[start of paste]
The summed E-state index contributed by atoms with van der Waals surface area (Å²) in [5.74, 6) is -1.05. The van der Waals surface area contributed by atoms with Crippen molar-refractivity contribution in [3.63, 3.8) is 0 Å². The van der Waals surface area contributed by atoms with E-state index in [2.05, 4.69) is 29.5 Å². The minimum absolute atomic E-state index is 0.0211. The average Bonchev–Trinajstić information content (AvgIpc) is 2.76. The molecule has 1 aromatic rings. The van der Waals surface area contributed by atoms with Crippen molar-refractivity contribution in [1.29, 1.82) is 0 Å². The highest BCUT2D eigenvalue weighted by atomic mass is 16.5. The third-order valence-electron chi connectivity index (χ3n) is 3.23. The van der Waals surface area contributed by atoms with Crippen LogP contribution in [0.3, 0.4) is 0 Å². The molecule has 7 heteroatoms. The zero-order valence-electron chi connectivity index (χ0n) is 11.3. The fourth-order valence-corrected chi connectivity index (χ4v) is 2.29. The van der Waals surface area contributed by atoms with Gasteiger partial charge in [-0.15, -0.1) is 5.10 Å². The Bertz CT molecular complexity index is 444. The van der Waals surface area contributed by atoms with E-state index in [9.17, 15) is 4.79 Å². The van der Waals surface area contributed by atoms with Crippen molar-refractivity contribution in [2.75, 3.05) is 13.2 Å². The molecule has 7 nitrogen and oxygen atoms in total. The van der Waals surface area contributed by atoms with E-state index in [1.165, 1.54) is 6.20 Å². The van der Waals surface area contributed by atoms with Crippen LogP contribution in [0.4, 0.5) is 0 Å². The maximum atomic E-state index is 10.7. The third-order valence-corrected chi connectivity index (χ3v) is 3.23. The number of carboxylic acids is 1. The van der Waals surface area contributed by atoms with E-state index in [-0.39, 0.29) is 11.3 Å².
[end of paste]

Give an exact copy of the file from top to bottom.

The summed E-state index contributed by atoms with van der Waals surface area (Å²) in [5.74, 6) is -1.05. The van der Waals surface area contributed by atoms with Crippen molar-refractivity contribution in [3.63, 3.8) is 0 Å². The van der Waals surface area contributed by atoms with E-state index in [2.05, 4.69) is 29.5 Å². The minimum absolute atomic E-state index is 0.0211. The average Bonchev–Trinajstić information content (AvgIpc) is 2.76. The molecule has 1 aromatic rings. The van der Waals surface area contributed by atoms with Crippen molar-refractivity contribution in [1.29, 1.82) is 0 Å². The highest BCUT2D eigenvalue weighted by atomic mass is 16.5. The third-order valence-electron chi connectivity index (χ3n) is 3.23. The van der Waals surface area contributed by atoms with Crippen LogP contribution in [0.3, 0.4) is 0 Å². The molecule has 7 heteroatoms. The zero-order valence-electron chi connectivity index (χ0n) is 11.3. The fourth-order valence-corrected chi connectivity index (χ4v) is 2.29. The van der Waals surface area contributed by atoms with Gasteiger partial charge in [-0.15, -0.1) is 5.10 Å². The Bertz CT molecular complexity index is 444. The van der Waals surface area contributed by atoms with E-state index in [9.17, 15) is 4.79 Å². The van der Waals surface area contributed by atoms with Crippen molar-refractivity contribution in [2.75, 3.05) is 13.2 Å². The molecule has 7 nitrogen and oxygen atoms in total. The van der Waals surface area contributed by atoms with E-state index in [1.165, 1.54) is 6.20 Å². The van der Waals surface area contributed by atoms with Crippen LogP contribution in [0.4, 0.5) is 0 Å². The maximum atomic E-state index is 10.7. The third-order valence-corrected chi connectivity index (χ3v) is 3.23. The number of carboxylic acids is 1. The van der Waals surface area contributed by atoms with E-state index in [-0.39, 0.29) is 11.3 Å².